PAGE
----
The set of cases obtained from the surgical pathology files at Stanford University Hospital were evaluated by one of the pathologists (T.A.L.) for tumor histology (serous, endometrioid, mucinous, clear cell, etc.), growth pattern (papillary versus glandular; solid and papillary or glandular versus solid and sheet-like), tumor grade, necrosis, nuclear anaplasia, mitotic index, and presence of tumor infiltrating lymphocytes. Tumor grade was based on a 3-tier scheme using the modified Nottingham scheme for grading breast cancer as detailed by Shimizu et al. 31 Mitotic index was scored as low, intermediate and high based on the modified Nottingham grading scheme. Atypical mitotic figures were noted, but were not otherwise quantified. Nuclear anaplasia was scored positive when tumor cell nuclei exhibited significant deviation from the surrounding tumor cell nuclei in any given tumor; nuclear anaplasia, so defined could be focal or multifocal. Tumor infiltrating lymphocytes were arbitrarily scored as positive if >40 intraepithelial lymphocytes were present in a single high power field, but in most cases they were so prominent that formal counts were not required. The presence of any tumor cell necrosis was scored as positive.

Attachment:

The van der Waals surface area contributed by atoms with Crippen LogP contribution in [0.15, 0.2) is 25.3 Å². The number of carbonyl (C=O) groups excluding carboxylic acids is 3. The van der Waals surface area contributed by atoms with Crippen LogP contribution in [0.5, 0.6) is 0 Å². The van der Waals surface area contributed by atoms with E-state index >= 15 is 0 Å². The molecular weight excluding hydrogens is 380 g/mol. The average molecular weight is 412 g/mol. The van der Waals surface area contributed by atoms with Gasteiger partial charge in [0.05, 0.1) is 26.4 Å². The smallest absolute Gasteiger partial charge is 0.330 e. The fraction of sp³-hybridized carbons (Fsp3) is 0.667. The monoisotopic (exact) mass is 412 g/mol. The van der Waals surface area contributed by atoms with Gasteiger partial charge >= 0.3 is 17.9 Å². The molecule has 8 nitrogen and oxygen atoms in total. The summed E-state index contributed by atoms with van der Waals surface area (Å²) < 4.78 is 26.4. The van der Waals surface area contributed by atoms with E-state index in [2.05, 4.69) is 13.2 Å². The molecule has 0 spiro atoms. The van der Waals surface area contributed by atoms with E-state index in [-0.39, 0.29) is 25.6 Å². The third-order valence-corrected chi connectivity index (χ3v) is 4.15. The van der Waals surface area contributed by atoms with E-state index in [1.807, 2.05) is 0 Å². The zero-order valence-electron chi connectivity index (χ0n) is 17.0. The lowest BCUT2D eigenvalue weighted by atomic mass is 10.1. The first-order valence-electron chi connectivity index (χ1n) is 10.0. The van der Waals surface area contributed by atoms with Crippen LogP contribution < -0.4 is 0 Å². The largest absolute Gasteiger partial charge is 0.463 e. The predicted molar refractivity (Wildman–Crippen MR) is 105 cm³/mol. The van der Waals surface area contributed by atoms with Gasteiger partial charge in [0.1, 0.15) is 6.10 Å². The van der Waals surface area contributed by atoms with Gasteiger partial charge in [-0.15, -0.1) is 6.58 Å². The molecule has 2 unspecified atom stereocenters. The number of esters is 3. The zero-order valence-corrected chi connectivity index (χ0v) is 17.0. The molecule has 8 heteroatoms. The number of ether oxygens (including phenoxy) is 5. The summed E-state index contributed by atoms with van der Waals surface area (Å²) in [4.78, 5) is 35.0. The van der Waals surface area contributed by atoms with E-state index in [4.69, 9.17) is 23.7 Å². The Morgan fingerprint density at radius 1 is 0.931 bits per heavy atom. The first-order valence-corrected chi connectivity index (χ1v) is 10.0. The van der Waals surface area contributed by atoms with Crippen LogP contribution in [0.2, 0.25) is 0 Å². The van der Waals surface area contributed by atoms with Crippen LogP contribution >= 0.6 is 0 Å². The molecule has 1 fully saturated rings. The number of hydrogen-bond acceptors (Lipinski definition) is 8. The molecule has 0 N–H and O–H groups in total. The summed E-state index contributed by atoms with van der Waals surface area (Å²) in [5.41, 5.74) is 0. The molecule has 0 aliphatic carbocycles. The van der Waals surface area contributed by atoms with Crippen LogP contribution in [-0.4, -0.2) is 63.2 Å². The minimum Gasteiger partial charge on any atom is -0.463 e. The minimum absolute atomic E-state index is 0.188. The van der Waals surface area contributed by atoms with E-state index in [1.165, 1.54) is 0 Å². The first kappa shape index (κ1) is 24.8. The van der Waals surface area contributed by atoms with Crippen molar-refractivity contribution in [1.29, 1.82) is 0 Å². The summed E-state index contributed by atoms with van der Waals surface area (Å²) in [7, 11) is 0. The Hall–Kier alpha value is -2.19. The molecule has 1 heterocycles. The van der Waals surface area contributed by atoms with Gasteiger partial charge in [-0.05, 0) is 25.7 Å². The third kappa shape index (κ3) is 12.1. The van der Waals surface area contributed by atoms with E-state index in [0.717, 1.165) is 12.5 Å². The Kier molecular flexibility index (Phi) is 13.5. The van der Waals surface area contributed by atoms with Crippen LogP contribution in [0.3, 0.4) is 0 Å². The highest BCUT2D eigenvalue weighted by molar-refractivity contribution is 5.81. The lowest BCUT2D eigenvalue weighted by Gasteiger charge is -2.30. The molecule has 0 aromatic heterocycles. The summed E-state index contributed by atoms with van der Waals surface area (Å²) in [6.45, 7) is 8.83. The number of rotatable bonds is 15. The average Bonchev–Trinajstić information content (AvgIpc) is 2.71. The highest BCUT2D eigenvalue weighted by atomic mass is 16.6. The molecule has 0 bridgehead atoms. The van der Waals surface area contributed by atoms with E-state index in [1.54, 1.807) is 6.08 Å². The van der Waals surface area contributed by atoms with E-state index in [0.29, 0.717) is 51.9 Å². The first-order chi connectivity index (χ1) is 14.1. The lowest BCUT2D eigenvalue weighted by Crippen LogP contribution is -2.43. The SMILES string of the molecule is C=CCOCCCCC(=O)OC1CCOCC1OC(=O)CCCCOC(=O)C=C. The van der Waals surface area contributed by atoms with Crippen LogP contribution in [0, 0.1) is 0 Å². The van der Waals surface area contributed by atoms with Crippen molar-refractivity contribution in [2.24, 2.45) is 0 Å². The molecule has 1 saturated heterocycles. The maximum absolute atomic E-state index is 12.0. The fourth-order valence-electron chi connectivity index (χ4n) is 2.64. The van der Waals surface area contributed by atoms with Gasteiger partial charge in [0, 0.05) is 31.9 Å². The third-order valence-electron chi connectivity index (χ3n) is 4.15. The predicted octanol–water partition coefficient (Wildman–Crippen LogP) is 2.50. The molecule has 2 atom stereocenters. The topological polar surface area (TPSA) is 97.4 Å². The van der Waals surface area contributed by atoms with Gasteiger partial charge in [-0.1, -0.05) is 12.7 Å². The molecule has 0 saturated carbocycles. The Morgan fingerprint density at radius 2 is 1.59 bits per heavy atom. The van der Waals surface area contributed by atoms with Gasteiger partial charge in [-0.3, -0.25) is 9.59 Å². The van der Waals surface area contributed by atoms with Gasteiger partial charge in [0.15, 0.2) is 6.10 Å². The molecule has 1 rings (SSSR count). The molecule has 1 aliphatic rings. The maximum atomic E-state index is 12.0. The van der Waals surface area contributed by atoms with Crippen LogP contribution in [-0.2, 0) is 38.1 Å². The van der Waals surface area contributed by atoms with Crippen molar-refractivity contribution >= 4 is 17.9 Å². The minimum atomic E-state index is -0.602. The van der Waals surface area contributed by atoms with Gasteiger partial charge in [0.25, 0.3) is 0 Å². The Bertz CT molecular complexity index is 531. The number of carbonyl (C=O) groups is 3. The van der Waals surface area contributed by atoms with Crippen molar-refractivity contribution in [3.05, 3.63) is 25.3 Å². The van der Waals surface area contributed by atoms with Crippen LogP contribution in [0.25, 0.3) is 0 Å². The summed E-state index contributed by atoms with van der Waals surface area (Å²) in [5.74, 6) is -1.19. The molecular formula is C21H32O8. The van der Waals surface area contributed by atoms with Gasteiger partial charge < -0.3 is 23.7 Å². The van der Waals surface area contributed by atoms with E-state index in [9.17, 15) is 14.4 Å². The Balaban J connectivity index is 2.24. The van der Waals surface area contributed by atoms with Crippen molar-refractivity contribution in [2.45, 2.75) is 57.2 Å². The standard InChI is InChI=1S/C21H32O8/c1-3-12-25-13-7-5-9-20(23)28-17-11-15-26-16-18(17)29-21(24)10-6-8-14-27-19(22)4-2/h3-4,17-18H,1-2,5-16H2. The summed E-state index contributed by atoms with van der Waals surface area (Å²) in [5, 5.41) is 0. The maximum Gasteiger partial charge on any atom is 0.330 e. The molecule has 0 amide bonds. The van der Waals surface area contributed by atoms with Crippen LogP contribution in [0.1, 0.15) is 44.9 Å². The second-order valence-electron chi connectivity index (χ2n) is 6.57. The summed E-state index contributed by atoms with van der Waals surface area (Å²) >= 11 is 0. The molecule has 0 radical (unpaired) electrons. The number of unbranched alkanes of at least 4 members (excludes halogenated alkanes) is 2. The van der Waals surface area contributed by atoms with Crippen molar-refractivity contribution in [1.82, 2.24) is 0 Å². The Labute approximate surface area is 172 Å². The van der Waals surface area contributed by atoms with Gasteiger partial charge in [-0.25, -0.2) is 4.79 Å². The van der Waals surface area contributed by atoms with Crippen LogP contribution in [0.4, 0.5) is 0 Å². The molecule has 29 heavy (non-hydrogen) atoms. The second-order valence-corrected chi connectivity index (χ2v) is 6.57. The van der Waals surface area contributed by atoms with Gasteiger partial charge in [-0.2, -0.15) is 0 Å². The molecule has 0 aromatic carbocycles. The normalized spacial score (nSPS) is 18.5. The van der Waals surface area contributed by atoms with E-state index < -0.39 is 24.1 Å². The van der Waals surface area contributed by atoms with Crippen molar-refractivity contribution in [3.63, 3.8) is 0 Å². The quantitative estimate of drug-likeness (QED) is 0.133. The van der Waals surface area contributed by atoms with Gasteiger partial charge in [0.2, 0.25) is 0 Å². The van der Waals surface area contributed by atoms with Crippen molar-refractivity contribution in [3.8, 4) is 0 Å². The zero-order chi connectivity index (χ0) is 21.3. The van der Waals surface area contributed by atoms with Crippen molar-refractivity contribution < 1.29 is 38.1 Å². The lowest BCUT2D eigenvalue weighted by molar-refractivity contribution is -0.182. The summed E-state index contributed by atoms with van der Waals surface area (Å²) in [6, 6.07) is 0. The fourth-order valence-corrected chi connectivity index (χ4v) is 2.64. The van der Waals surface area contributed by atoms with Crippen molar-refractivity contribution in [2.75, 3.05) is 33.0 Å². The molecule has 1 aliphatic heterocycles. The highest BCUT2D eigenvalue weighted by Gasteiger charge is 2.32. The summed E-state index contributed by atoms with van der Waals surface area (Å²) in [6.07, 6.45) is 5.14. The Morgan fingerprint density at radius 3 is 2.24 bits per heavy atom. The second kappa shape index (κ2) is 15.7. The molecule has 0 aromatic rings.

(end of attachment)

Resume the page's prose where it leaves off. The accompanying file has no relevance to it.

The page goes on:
Following review of this “training set” of ovarian cancer cases, the following primary criteria were formulated: serous or undifferentiated subtype, high grade (grade 3) histology, prominent tumor infiltrating lymphocytes, marked nuclear atypia with giant/bizarre nuclei, and high mitotic index. Serous subtype included tumor histology with papillary, micropapillary, and so-called “pseudoendometrioid” and “transitional” patterns. 32 Undifferentiated tumor histology included solid sheets of cells without glandular, microglandular, papillary, micropapillary or so-called “transitional” patterns. The constituent cells were non-uniform and highly pleomorphic.
Based on the specific morphologic criteria identified in the “training set”, tumors from the ovarian cancer patients who participated in the case-control study were evaluated blinded to BRCA1 mutational status by two separate pathologists (M.F. and T.A.L.) and classified into 3 categories: “Compatible with BRCA1”, “Possibly compatible with BRCA1” and “Not compatible with BRCA1”. Tumors placed into the “Compatible” category showed high grade (grade 3) serous/undifferentiated histology, prominent intraepithelial lymphocytes, marked nuclear atypia with giant/bizarre nuclei, and abundant mitoses. In addition to the basic tumor histologic subtype (serous and/or undifferentiated), all tumors classified as “Compatible” were required to demonstrate high-grade histology based on the Shimizu grading scheme. 31